Logic vs Emotion: The Salespersons Experience

We talked about the homebuyer’s experience as it relates to their logic and their emotion. Since turnabout is fair play. Let’s talk now about the ways in which logic and emotion affect the salesperson.

Now, look, you’re a real person, so you have real emotion. It’s no reason to apologize for that, it makes you human. While you do need a healthy dose of logic to be effective in the sales world, if you’re not invoking your human side, your customer is going to know it.

So here’s a question, is your reliance on emotion good or bad? And the answer is yes.

Your customer wants to be emotionally free. They want to have the freedom to be emotionally expressive. But oftentimes the salesperson will not allow them to do that.

If you want an example of this, think about the last time that you test drove a car. You were driving along and the salesperson was likely in the passenger seat next to you. What was going on in your emotional mind? You were likely appreciating the aroma of the new car scent, you were enjoying the creature comforts. You’re admiring the smooth ride.

In fact, you might have been downright excited. The salesperson didn’t see any of that. You may have been excited about the car, but you were asking a bunch of logic-based questions about miles per gallon and horsepower. Some would suggest that we do this so that we don’t tip our hand as to how much we’re enjoying the car.

I would contend that the main reason we don’t share our emotions as buyers is that we don’t feel that we have permission to do so from the salesperson. That is, if the salesperson is dry and logical, and analytical about the product that they’re selling, then the buyer is going to adopt that same emotional energy. I think customers want to be more emotionally engaged than we sometimes allow them to be.

I think that when a salesperson is emotionally free, when a salesperson is willing to demonstrate their own emotional altitude, that gets adopted. Now, I recognize that you don’t want to be emotionally reckless. 

What does that look like? Well, that’s what happens when your emotions are based on your agenda. This is an example of this. I walk somebody to a home and I say, let me show you this great room, Is it not just gorgeous? The first thing you notice is the fireplace. The customer is like, Well, he’s right. It’s not gorgeous. And that’s not the first thing that I noticed. You’re disconnected right here. So what do we do? What do we do to make sure that we’re elevating our customer’s emotional experience, but still utilizing our own emotional pacing?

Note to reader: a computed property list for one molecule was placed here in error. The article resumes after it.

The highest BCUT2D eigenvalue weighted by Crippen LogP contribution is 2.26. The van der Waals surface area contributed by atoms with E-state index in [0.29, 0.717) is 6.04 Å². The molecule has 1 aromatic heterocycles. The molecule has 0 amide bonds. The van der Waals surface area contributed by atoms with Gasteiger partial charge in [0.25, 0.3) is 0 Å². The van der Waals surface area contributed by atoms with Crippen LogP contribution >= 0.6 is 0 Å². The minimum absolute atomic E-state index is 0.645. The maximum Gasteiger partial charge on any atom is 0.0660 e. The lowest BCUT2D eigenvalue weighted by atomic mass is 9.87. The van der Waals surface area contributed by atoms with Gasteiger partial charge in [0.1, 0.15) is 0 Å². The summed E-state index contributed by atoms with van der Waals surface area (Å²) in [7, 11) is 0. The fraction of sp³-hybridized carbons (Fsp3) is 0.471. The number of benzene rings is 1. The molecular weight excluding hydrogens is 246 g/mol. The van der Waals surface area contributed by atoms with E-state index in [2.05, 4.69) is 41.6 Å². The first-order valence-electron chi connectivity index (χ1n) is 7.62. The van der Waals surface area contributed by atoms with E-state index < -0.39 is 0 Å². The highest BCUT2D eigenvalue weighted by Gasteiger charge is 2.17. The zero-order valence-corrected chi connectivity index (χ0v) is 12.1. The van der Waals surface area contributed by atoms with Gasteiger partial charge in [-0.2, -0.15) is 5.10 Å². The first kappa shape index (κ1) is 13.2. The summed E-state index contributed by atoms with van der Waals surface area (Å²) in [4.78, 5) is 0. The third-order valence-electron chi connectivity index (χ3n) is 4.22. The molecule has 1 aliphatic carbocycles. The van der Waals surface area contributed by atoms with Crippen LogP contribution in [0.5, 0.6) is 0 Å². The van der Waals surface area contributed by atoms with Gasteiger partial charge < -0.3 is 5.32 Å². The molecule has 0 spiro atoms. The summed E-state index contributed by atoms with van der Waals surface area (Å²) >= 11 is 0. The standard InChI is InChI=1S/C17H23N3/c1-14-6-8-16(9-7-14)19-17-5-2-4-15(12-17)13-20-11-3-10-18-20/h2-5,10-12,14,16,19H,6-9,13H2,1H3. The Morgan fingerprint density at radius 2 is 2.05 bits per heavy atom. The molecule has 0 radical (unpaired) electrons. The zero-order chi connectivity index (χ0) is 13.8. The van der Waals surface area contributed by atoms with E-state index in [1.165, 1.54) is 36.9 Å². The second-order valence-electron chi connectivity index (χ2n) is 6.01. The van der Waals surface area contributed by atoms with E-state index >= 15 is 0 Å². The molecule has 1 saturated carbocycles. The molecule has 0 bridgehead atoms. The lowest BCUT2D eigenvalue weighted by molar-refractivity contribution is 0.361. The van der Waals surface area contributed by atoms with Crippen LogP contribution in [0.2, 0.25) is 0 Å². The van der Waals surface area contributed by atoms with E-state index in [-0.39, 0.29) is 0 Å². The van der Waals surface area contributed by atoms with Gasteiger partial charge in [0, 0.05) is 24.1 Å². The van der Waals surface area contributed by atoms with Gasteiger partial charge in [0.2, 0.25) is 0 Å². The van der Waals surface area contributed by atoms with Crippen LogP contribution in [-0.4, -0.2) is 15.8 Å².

Outpace the customer’s emotional level, but only by a little bit.

Good salespeople are keenly aware of the emotional altitude at any given time in the sales process, and they understand that their job is to keep the emotional altitude strong. If you have an upbeat customer, raise your emotion a little bit higher.

If your customer is more stoic and professional, you will need to make sure that you are not over the top excited, but you still want to outpace that customer. Bottom line, you own the emotional altitude throughout the entire process.

Use a specific emotion called empathy.

Of all the emotions that we can share, perhaps the most important is an emotion called empathy. This is really about feeling what the customer feels.

The only way you can do this is to get out of your own way. If the sales presentation is all about you, you will never be able to find that depth of empathy that your customer needs from you. Great salespeople have very strong emotional intelligence.

They don’t need to be the star of the show. They understand that their role is to serve and to influence, but not to put the spotlight on themselves.

Be emotional about their emotion.

One of the best ways to utilize emotion is to use it as a confirmation tool. That is, when your customer is excited or pleased about something that they see you don’t want to waste that opportunity. Let that stretch out.

Ask them what it was about that particular opportunity or feature that struck them emotionally. In other words, capitalize on the buyer’s emotion. Your customer wants to have a positive emotional experience. That is what you provide.

Do it intentionally. Do it consistently, and you can change their world.

Until next time; learn more to earn more.

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About the Author: Jeff Shore

Jeff Shore is the Founder and President of Shore Consulting, Inc. a company specializing in field-tested and proven consumer psychology-based sales training programs.

Jeff is a top-selling author, host of the popular sales podcast, The Buyer’s Mind, and an award-winning keynote speaker. He holds the prestigious Certified Speaking Professional designation from the National Speakers Association and is a member of the NSA’s exclusive Million Dollar Speaker’s Group.

With over 30 years of real-world, frontline experience, Jeff’s advanced sales strategies spring from extensive research into the psychology of buying and selling. He teaches salespeople how to climb inside the mind of their customers to sell the way their buyers want to buy. Using these modern, game-changing techniques, Jeff Shore’s clients generated over $30 billion in sales last year.